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Charles Edward Greene (1945–)

Charles Greene, born in Pine Bluff (Jefferson County), was a track and field champion who won the bronze medal in the 100-meter dash at the 1968 Olympic Games. He also took gold—and was part of a world-record performance—in the 4x100-meter relay in 1968.

Charles Edward (Charlie) Greene was born on March 21, 1945, in Pine Bluff. Six months after his birth, his mother, Bertha Johnson, moved them to Chicago, Illinois, to escape the segregation of Pine Bluff. In January 1946, they moved to Washington State, near the Grand Coulee Dam, where she took a job as a domestic worker. Later that year, the family moved to Seattle, where his mother worked as a barber and cleaned houses part-time.

Greene began running track in the fourth grade and entered competition at O’Dea High School, an all-boys Catholic school in Seattle. At O’Dea, he specialized in the 100- and 220-yard dashes. Greene won the state high school championship in the 100 in 1962, and the state titles in the 100 and 220 in 1963. He triumphed in the 100 at the Golden West Invitational in Sacramento, California, and ended his senior year as the number-one high school sprinter in the nation in 1963.

Greene accepted an athletic scholarship to the University of Nebraska, turning down offers from Arizona State University and San Jose State University. Since the National Collegiate Athletic Association (NCAA) rules did not permit freshmen to compete at that time, he raced in Amateur Athletic Union (AAU) and other national-level meets. In 1964, Greene took second in the 60-yard dash at the AAU indoor national championships and in the 100 meters at the AAU outdoor national championships. At the 1964 Olympic trials, he finished sixth in the 100-meter final, slowed by a hamstring injury in the last twenty meters. At this time, Greene began wearing prescription sunglasses during races, setting himself apart from other runners.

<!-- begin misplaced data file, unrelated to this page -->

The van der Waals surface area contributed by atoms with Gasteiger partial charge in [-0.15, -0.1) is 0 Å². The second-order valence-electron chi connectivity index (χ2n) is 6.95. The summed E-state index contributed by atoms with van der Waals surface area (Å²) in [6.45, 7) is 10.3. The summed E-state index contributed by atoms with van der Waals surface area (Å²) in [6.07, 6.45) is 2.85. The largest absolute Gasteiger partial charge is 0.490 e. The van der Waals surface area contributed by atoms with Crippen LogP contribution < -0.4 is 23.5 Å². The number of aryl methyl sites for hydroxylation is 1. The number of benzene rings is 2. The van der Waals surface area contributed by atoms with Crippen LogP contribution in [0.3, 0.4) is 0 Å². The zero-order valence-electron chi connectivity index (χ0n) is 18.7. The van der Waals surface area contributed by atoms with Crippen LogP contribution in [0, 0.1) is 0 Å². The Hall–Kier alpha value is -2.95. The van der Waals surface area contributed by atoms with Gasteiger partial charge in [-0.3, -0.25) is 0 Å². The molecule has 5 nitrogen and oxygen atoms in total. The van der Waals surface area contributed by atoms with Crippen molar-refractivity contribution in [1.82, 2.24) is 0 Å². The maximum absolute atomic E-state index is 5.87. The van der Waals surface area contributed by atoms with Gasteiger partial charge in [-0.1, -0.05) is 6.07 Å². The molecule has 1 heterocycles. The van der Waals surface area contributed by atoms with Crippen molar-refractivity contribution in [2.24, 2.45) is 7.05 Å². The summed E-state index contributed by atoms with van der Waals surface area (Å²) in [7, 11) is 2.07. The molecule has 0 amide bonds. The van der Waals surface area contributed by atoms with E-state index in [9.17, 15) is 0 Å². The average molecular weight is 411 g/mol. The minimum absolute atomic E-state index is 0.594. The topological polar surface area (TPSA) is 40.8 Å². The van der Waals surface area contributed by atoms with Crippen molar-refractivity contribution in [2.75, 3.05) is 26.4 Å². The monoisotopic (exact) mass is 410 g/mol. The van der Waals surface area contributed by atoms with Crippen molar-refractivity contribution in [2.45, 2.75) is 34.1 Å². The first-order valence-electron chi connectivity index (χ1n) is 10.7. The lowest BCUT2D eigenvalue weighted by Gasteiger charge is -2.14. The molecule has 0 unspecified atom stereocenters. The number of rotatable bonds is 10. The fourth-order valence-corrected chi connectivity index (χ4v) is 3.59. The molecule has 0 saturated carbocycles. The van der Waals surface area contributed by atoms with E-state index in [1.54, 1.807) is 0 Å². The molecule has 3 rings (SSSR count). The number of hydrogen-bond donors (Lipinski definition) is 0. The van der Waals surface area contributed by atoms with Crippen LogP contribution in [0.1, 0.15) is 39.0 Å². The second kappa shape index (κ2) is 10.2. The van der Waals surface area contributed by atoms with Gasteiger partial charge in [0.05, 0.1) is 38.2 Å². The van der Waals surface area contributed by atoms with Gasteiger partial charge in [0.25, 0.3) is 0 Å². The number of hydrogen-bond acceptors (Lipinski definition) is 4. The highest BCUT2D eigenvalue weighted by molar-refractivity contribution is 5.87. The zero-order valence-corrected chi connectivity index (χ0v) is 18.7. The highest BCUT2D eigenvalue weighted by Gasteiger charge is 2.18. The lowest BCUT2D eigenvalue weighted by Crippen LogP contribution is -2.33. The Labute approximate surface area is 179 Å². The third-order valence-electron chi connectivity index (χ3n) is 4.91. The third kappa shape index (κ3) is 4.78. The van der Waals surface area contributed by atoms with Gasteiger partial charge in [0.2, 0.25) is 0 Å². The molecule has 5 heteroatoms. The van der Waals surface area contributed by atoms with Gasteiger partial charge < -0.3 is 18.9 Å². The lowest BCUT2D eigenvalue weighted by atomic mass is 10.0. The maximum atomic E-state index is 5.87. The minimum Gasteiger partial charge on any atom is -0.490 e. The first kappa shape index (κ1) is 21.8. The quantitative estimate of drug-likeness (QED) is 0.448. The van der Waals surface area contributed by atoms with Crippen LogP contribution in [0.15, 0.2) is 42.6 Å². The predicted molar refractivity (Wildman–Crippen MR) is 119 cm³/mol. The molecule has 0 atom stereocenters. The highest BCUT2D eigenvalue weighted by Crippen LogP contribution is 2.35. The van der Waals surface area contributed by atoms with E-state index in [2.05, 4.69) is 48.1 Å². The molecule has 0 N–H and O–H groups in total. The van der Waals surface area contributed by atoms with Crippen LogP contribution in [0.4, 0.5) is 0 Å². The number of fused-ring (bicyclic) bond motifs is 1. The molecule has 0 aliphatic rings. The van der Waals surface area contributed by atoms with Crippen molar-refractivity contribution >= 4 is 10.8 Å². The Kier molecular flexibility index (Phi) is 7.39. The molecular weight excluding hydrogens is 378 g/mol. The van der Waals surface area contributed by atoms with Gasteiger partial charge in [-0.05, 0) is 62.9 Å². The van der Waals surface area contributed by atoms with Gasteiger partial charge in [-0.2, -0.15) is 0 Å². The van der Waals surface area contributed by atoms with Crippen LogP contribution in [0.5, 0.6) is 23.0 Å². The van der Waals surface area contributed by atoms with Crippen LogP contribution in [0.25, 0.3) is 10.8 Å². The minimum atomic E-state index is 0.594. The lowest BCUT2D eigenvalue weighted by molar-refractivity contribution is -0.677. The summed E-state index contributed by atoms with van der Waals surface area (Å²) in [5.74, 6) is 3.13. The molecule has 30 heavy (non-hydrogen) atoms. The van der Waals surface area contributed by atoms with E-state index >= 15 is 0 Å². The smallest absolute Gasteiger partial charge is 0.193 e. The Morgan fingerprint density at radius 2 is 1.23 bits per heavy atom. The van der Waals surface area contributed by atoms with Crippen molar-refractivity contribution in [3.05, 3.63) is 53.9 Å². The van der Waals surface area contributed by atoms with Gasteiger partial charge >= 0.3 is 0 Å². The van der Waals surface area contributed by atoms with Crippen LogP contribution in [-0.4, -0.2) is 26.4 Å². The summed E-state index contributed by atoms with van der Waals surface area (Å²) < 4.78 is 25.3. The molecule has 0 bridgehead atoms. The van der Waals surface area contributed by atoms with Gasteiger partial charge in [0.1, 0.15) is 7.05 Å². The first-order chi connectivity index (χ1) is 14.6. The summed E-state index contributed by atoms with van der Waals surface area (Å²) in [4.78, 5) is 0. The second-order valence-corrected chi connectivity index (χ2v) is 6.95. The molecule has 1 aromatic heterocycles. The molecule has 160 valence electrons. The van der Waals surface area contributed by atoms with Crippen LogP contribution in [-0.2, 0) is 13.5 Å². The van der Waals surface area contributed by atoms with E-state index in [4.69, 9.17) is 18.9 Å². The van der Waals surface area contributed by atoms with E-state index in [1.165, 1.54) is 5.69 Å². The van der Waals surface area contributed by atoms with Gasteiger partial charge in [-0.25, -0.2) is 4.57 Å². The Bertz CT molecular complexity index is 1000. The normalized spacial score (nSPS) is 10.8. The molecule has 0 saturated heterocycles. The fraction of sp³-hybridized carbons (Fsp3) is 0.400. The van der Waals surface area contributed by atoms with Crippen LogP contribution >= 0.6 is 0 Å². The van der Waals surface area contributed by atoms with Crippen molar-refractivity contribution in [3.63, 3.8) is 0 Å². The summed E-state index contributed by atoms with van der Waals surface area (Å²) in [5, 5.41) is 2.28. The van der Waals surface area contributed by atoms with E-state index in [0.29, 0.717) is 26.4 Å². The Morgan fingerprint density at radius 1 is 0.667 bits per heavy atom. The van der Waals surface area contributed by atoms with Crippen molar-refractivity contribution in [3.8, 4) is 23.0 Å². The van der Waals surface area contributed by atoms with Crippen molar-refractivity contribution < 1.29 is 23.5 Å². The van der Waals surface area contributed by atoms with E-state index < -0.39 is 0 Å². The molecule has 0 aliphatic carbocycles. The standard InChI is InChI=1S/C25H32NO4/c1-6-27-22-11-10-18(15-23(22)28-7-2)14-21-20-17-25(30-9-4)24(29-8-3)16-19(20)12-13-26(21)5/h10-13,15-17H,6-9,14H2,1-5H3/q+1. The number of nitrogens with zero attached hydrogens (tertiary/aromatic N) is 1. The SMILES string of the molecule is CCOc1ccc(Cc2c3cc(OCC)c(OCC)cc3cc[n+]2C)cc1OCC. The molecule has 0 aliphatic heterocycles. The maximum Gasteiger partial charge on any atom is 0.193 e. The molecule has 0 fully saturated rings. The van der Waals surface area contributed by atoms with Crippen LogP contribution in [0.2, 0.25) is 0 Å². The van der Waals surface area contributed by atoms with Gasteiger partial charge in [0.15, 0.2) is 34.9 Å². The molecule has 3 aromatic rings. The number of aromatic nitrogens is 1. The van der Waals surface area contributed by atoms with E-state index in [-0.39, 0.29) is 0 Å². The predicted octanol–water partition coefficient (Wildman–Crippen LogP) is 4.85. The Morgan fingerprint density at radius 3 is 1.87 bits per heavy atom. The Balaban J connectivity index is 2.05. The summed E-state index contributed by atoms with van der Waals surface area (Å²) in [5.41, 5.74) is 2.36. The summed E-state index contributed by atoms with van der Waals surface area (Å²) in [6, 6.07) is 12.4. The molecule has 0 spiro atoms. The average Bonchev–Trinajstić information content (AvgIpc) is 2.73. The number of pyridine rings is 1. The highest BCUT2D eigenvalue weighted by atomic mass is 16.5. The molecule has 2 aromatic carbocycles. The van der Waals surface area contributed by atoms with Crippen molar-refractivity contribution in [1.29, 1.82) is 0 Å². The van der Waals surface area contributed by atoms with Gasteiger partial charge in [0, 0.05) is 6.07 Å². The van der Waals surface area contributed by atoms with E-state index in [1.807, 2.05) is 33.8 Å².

At the University of Nebraska, Greene became the nation’s leading collegiate sprinter. He captured three consecutive NCAA titles in the 60-yard dash indoors from 1965 to 1967, three consecutive NCAA titles in the 100-yard dash outdoors from 1965 to 1967, and the AAU title in the 100 in 1966. Greene won the 100 at the 1967 NCAA championship in the meet record time of 9.21, which remained the fastest electronic time for the 100 yards until Asafa Powell of Jamaica was timed in 9.09 during a 100-meter race in 2010.

At the 1968 AAU outdoor national championships, Greene participated in a historic night of 100-meter sprinting. First, fellow Arkansas native Jim Hines won the first qualifying heat in the wind-aided time of 9.8. Greene won the fourth heat with a time of 10.0, equaling the existing world record, followed by Roger Bambuck of France, who also posted 10.0. Hines won the first semi-final with a time of 9.9, setting a new world record for the distance, with Ronnie Ray Smith also clocking in at 9.9 to earn a share of the world record. Greene won the second semi-final with 9.9, to equal the new world record. Ultimately, Greene triumphed in the final to win his second national title in the 100 yards/meters in the wind-aided time of 10.0, capping off an evening historians have dubbed “The Night of Speed.”